War Of The Foxes: The Story of The Arctic Invasion

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Winner of The 2015 Wildlife Photographer of the year, “A Tale of Two Foxes” copyright Don Gutoski

The beautifully chilling “Tale of Two Foxes” by Don Gutoski recently scooped the coveted Wildlife Photographer of the Year 2015 Grand Prize and now sits pride of place among the other finalists in the Natural History Museum in London.  This thought-provoking photo tells a story of the ever-growing threat of climate change through the eyes of the emerging conflict between Red and Arctic foxes as the former expands its range northward in warming Arctic temperatures.

The IPCC (Intergovernmental Panel on Climate Change) predicts that global temperatures could rise by up to 4.8°C by the end of the century and identifies that these warming trends will happen much more rapidly in the Arctic region. With this in mind, it is far more likely that many species will be moving northward to stay within their optimum temperature and habitat range, perhaps permanently altering the dynamics of Arctic ecosystems [1].

The Red Fox Invasion
The Arctic fox (Alopex lagopus) is found in tundra habitats throughout the Arctic Circle. Although it is generally thought to have a favourable conservation status, in some areas of its distribution populations are now reaching critically low levels. In Fennoscandia (The area of Scandinavian Arctic comprising of Norway, Finland, Sweden and parts of Russia) Arctic fox numbers are thought to be as low as 120 individuals.

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Arctic Fox, source: public domain

Even though the Arctic fox has been protected in this area for more than 70 years, numbers have remained extremely low. This lack of recovery is now thought to be down to the invasion of the Red fox (Vulpes vulpes) [2]. The Red fox is much larger than the Arctic fox (5.5kg on average, compared to 3.5kg) and therefore can out-compete Arctic foxes for food sources such as lemmings, on which Arctic foxes heavily rely [2]. They are also able to physically dominate their smaller counterparts and have been known to prey upon Arctic fox litters [3] and can even hunt adults too; a behaviour observed for one of the first times in Don Gutoski’s “Tale of Two Foxes”.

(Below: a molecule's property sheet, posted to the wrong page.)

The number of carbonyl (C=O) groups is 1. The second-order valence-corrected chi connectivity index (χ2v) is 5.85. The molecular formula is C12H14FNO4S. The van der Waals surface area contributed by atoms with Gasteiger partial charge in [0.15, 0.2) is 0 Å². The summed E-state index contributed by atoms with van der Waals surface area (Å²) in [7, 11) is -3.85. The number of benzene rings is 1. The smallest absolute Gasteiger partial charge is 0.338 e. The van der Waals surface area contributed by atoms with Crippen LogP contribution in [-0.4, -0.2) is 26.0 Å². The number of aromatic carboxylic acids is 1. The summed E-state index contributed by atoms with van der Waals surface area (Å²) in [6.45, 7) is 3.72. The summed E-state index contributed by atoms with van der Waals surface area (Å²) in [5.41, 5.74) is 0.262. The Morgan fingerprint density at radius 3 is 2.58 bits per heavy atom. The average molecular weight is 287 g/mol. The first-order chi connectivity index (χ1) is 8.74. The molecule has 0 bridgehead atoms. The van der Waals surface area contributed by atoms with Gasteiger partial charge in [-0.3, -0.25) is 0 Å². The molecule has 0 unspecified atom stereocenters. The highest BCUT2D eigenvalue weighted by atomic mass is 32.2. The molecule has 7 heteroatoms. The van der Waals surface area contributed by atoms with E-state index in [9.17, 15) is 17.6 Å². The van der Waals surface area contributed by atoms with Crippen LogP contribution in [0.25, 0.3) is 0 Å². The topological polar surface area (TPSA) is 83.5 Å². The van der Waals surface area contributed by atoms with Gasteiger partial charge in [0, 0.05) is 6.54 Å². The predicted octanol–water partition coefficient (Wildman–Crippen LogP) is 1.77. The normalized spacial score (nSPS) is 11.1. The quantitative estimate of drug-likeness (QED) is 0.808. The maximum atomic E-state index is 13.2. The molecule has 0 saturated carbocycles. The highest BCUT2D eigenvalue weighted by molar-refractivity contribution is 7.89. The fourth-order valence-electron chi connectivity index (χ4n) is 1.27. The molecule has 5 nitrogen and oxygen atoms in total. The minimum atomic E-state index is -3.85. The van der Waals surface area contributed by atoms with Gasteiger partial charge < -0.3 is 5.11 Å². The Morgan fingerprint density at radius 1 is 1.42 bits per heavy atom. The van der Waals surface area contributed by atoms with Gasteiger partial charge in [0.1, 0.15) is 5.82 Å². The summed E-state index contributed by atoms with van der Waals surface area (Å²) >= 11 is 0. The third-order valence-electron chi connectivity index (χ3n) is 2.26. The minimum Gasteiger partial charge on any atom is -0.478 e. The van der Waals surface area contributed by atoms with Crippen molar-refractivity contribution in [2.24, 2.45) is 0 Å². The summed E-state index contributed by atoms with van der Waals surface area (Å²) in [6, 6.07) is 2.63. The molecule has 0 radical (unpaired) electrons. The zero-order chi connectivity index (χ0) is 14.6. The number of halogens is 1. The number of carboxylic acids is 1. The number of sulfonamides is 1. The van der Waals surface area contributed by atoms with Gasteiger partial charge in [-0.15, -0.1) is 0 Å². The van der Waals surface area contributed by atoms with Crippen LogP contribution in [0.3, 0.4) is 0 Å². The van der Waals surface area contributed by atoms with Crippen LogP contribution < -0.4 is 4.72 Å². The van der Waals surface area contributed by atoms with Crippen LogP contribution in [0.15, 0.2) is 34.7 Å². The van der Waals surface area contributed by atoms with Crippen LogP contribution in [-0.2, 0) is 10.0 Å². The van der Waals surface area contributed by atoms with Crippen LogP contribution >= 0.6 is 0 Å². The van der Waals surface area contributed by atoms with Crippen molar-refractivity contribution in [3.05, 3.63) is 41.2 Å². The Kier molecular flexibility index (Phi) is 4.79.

Research into the failed recovery of Arctic foxes in Fennoscandia found that Arctic foxes were absent in all sites where Reds were found, and were only seen to recolonize areas in which Red foxes had been removed by experimental culls [2]. In fact, Red fox presence was found to be the main factor limiting Arctic fox distribution, and was more important than human disturbance or even limited food supplies [2]. This suggests that as Red fox populations expand and encroach upon Arctic fox territories, Arctic foxes will be forced to retreat further and further north until there is nowhere left to go.

It’s not just in Fennoscandia that this is a problem.  Recent studies in the Alaskan Arctic have discovered a huge turnover of den sites from Arctic fox to Red fox habitation [3]. In 2005, 85% of dens in the study site were occupied by Arctic foxes but by 2011 it was Red foxes who inhabited   83% of dens (Figure 1) [3].Once a den was vacated by an Arctic fox in favour of a Red fox, it never returned [3].

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Figure 1. Number of dens occupied by Red and Arctic foxes in Prudoe Bay, Alaska from 2005-2011 [3]

As expected due to their success in urban environments, Red foxes in the Arctic are particularly successful around areas of human activity, such as the oil fields of Alaska. Their ability to exploit multiple food sources means they are a lot more versatile than the heavily lemming-dependent Arctic fox [3]. Worryingly, if possible plans to expand oil drilling in Alaska go ahead then Arctic foxes could be at further risk of being out-competed.